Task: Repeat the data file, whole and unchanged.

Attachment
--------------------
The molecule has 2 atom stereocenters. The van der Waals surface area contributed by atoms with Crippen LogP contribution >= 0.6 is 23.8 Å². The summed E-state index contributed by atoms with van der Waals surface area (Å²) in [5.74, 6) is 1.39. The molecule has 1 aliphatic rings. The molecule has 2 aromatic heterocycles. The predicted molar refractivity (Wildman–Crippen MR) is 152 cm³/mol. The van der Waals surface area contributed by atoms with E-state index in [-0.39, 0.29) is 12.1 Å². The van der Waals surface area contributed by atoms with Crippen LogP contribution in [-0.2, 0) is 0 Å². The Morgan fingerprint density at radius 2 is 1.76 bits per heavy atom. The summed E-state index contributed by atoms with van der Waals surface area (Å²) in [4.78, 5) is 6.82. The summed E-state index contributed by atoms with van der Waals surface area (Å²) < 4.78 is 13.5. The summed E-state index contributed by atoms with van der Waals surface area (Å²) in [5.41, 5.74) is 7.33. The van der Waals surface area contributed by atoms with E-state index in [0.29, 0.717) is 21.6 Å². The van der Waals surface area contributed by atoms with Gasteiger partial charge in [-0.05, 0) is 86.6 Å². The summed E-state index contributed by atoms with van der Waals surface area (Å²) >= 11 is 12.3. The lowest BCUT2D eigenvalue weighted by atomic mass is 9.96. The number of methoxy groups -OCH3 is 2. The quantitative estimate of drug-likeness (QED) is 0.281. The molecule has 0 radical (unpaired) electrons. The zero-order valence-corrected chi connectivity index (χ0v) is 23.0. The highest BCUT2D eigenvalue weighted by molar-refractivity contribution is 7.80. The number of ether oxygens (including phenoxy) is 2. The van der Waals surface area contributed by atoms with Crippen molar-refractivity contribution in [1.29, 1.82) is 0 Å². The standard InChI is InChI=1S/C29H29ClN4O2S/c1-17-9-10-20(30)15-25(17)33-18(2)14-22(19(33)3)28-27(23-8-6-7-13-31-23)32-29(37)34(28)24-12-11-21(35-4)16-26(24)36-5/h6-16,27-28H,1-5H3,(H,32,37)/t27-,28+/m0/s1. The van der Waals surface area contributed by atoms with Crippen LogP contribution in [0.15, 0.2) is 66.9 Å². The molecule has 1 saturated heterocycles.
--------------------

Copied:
The molecule has 2 atom stereocenters. The van der Waals surface area contributed by atoms with Crippen LogP contribution >= 0.6 is 23.8 Å². The summed E-state index contributed by atoms with van der Waals surface area (Å²) in [5.74, 6) is 1.39. The molecule has 1 aliphatic rings. The molecule has 2 aromatic heterocycles. The predicted molar refractivity (Wildman–Crippen MR) is 152 cm³/mol. The van der Waals surface area contributed by atoms with E-state index in [-0.39, 0.29) is 12.1 Å². The van der Waals surface area contributed by atoms with Crippen LogP contribution in [-0.2, 0) is 0 Å². The Morgan fingerprint density at radius 2 is 1.76 bits per heavy atom. The summed E-state index contributed by atoms with van der Waals surface area (Å²) in [4.78, 5) is 6.82. The summed E-state index contributed by atoms with van der Waals surface area (Å²) < 4.78 is 13.5. The summed E-state index contributed by atoms with van der Waals surface area (Å²) in [5.41, 5.74) is 7.33. The van der Waals surface area contributed by atoms with E-state index in [0.29, 0.717) is 21.6 Å². The van der Waals surface area contributed by atoms with Gasteiger partial charge in [-0.05, 0) is 86.6 Å². The summed E-state index contributed by atoms with van der Waals surface area (Å²) >= 11 is 12.3. The lowest BCUT2D eigenvalue weighted by atomic mass is 9.96. The number of methoxy groups -OCH3 is 2. The quantitative estimate of drug-likeness (QED) is 0.281. The molecule has 0 radical (unpaired) electrons. The zero-order valence-corrected chi connectivity index (χ0v) is 23.0. The highest BCUT2D eigenvalue weighted by molar-refractivity contribution is 7.80. The number of ether oxygens (including phenoxy) is 2. The van der Waals surface area contributed by atoms with Crippen molar-refractivity contribution in [1.29, 1.82) is 0 Å². The standard InChI is InChI=1S/C29H29ClN4O2S/c1-17-9-10-20(30)15-25(17)33-18(2)14-22(19(33)3)28-27(23-8-6-7-13-31-23)32-29(37)34(28)24-12-11-21(35-4)16-26(24)36-5/h6-16,27-28H,1-5H3,(H,32,37)/t27-,28+/m0/s1. The van der Waals surface area contributed by atoms with Crippen LogP contribution in [0.15, 0.2) is 66.9 Å². The molecule has 1 saturated heterocycles.